So you’ve heard about BYOD. But not about SUNCS. Yet it is probably more widespread; odds are that you have more than one co-worker in your office that SUNCS. It is rarely acknowledged – but in fact, it permeates many organizations.
SUNCS stands for Secretly Using Non-Corporate Software – because the usability of systems inside corporations is far behind what is available to us as consumers.
In 2012, for example, it transpired that officials at the Swedish State Department regularly used Gmail or Hotmail (translated) for communication with Swedish embassies, diplomats and other agencies (translated) – and that even the Secretary of State himself, Mr. Carl Bildt, did it.
Through his press secretary, Mr. Bildt casually remarked that the official e-mail system of the Government was so hard to use that he didn’t bother with it but for the most sensitive documents and messages (a bit in English here).
The unique thing was not the practice in itself, nor that it happened in the highest political circles. Having done some work for the government as a consultant, I’ve found SUNCS at many levels. Unique, though, was that it was so matter-of-factly admitted, by the highest boss as well. (Probably Carl Bildt, famous for being a ”Teflon politician”, was the only one who could have gotten away with it.)
Secretly Using Non-Corporate Software, or SUNCS, is in fact widespread in most organizations. Some typical examples:
- Although Sharepoint might be the prescribed company platform for storing documents, it is so hard to find anything on it, that colleagues will share documents via Dropbox instead.
- While there might be a budget forecasting system in the org, in reality people will use Excel – afterwards spending time adapting the result so it fits in the awkward format of the ”official” software.
- And instead of the cumbersome corporate project planning system, people will book meetings with services like Doodle and organize collaboration through brilliant and simple, easy-to-use apps like Trello.
SUNCS is probably much bigger than BYOD (Bring Your Own Device), since you can do it without attracting the immediate attention of the IT department – or co-workers. It is often known to everyone, though, but not talked openly about.
And by no means is SUNCS unique to Sweden. In August 2013, it was discovered that doctors at the Oregon Health Sciences University stored information about several thousand patients on Google Drive – and had been doing so for the past two years.
So what is the problem when someone SUNCS? In some cases, there might be a security concern when external or cloud-based services are used for sensitive information. (At the Swedish State Department, eventually someone accidentally did send secret documents through the wrong channel.) On the other hand, in the light of recent events, even the security of ”official” services is seriously in doubt.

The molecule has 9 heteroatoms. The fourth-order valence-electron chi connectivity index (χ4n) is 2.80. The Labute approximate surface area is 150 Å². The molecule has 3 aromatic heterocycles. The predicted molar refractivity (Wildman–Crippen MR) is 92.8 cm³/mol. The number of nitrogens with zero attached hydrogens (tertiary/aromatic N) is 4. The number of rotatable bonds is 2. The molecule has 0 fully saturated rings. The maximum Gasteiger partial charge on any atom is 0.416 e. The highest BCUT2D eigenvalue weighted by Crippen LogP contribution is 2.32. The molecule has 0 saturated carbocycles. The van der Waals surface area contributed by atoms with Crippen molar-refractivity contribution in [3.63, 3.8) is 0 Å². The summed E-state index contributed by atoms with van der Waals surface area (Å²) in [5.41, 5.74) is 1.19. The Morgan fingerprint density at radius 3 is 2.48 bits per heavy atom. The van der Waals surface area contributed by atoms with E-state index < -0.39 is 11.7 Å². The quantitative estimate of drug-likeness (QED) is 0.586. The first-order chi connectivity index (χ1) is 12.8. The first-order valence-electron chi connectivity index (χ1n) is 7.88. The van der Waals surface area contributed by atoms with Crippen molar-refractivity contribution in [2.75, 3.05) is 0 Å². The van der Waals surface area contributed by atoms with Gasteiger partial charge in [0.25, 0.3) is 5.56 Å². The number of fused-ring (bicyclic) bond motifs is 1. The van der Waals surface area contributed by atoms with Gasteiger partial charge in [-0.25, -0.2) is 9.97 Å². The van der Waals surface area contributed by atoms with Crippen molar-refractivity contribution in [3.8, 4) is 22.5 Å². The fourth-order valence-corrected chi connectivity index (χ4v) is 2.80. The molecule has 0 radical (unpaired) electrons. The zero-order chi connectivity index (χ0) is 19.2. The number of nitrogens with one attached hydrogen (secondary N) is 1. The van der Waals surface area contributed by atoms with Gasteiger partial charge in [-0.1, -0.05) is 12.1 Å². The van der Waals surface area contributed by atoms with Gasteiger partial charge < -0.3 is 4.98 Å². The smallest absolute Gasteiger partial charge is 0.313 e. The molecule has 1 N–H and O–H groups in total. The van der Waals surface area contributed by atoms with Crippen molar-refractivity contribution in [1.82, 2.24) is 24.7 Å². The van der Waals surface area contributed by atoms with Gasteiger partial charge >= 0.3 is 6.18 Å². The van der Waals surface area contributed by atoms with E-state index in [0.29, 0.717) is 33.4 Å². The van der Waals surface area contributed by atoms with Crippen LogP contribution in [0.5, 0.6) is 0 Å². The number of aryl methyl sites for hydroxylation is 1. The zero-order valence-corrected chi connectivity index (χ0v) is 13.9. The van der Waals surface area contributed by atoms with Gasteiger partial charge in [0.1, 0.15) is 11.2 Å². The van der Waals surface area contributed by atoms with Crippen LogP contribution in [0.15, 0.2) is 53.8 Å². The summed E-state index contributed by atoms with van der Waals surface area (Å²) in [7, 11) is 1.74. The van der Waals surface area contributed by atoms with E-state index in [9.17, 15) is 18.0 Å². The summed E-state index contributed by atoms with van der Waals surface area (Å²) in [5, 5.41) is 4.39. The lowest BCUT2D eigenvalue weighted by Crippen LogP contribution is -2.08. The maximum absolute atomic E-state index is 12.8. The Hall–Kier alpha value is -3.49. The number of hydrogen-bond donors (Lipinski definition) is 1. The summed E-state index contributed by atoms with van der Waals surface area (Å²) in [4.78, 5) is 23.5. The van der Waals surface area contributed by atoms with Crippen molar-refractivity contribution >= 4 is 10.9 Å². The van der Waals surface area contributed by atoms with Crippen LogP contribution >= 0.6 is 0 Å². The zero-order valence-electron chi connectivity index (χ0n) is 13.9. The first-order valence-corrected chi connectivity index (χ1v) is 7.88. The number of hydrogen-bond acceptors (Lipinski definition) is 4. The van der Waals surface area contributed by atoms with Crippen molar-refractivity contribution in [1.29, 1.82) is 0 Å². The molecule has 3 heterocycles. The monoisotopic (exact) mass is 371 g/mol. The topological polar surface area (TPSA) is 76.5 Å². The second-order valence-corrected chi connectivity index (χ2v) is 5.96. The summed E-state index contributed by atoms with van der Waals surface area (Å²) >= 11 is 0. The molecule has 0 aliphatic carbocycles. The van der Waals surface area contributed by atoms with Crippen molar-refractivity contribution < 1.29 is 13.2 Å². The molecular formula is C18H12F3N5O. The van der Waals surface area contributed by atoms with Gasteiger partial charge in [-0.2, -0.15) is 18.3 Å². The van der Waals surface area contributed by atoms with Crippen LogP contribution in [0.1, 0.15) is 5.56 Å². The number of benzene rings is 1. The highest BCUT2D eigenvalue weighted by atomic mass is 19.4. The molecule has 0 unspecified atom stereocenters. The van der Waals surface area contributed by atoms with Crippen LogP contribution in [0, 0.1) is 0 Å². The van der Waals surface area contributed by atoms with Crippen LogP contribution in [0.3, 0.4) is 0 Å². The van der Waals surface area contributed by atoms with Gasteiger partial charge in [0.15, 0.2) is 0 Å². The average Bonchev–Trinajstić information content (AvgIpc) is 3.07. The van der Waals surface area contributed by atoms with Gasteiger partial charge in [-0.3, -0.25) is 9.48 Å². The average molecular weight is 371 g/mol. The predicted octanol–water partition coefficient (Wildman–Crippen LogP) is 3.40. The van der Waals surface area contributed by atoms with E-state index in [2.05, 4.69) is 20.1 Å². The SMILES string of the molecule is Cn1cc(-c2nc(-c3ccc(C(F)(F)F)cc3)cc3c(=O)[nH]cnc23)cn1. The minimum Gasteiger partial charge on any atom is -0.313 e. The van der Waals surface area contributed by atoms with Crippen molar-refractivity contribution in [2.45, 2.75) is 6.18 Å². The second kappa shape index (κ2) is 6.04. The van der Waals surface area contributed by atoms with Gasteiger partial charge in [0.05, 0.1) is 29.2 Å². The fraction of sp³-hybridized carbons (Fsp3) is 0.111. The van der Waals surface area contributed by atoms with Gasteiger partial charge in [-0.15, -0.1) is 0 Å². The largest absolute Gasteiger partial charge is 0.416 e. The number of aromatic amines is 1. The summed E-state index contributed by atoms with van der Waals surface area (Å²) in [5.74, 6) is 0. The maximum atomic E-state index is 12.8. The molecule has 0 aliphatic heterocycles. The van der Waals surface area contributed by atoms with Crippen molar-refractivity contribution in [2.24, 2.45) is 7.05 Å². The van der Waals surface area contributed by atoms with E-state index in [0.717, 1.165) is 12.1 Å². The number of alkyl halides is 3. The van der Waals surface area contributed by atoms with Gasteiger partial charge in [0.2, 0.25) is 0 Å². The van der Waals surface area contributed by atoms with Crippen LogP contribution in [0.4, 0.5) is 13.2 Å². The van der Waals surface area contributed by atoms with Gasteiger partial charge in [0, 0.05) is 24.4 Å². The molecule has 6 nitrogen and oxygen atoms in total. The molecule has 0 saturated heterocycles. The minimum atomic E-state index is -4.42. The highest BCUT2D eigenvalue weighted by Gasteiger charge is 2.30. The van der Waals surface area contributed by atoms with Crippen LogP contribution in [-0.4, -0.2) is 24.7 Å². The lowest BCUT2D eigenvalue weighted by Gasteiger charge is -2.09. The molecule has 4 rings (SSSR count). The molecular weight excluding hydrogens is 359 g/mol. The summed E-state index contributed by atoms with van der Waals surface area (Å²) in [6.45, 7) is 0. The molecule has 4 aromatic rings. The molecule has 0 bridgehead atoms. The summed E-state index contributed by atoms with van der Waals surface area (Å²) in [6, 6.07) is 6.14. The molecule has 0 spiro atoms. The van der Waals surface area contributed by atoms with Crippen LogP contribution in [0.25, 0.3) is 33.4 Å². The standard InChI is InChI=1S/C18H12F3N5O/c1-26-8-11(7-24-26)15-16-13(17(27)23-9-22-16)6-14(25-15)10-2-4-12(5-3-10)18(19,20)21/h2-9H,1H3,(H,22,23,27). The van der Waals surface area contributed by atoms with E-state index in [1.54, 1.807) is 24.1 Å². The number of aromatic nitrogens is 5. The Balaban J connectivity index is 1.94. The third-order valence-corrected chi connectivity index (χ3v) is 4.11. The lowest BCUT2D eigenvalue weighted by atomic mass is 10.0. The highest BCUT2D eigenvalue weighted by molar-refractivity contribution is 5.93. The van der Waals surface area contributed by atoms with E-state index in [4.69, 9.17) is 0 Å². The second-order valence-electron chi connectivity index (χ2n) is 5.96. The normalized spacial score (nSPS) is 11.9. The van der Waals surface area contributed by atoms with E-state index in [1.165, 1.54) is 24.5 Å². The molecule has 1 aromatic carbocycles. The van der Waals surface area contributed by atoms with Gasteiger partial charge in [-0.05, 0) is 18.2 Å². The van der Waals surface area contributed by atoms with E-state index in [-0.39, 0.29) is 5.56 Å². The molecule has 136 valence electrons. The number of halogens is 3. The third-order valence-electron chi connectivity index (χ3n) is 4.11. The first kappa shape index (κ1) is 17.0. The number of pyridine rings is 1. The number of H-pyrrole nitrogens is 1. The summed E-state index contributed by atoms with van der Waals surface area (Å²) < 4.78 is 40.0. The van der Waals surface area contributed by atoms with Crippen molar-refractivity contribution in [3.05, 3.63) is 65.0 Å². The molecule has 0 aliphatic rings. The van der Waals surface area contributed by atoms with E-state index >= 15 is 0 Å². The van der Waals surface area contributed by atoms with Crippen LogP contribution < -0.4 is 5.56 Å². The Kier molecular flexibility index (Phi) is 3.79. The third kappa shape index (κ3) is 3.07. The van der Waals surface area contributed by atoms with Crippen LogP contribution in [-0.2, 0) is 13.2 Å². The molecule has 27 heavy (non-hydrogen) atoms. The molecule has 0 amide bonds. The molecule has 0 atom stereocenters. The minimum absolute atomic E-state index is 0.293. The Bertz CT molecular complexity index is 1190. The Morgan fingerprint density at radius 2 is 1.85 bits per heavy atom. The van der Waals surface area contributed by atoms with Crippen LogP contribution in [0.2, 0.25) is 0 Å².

To me, the most interesting thing with SUNCS is that it points at ”the elephant in the room” that no one speaks openly about: the poor usability of enterprise systems. The co-worker that SUNCS is probably just trying to do her job in the best possible way, avoiding time-wasting struggles with awkward, outdated and inefficient systems.
About the Oregon case, David Do, who is both an MD and an agile software developer, writes that
”… this incident pretty much highlights the sorry state of information systems within the hospital and the unfulfilled need by physicians for tools that facilitate workflow and patient care.”
What the Recent Data Breach Says About the State of Health IT (The Health Care Blog, Aug 11, 2013)
Doctors (in Oregon and elsewhere) need a short summary of each patient’s health and treatment, David Do explains. But the Electronic Medical Record system used does not have a good way to store information in that format (instead, EMRs are often so full of detail that vital information is hidden). Additionally, a doctor has no way of editing a summary in real-time to communicate with co-workers what still needs to be done – other than Google Drive. (Do read the comments to David’s piece, too – they’re very clarifying about the current state of most software.)
The extent to which people SUNCS shows that the investment the company did in whatever system people are supposed to use, is wasted.
And if people first use non-corporate software to get their job done, and then must ”adapt and insert” their work into the official system, every task takes twice the time – adding to inefficiency.
SUNCS was here before BYOD, and is probably bigger. And unless we take on the problems with enterprise software that sucks, it will grow even bigger. An older generation of workers toiled under their systems, not aware that there were simpler, more effective ways of accomplishing the same task. A younger generation will without doubt compare the awkward user experiences with services that they’re used to – Facebook, Dropbox, Gmail, Spotify, and many others – that they have access to as consumers, and simply not put up with lagging enterprise software.
The gap between enterprise and consumer software is widening. Enterprise software needs to catch up. We can, and must, demand consumer-grade usability at work, too.
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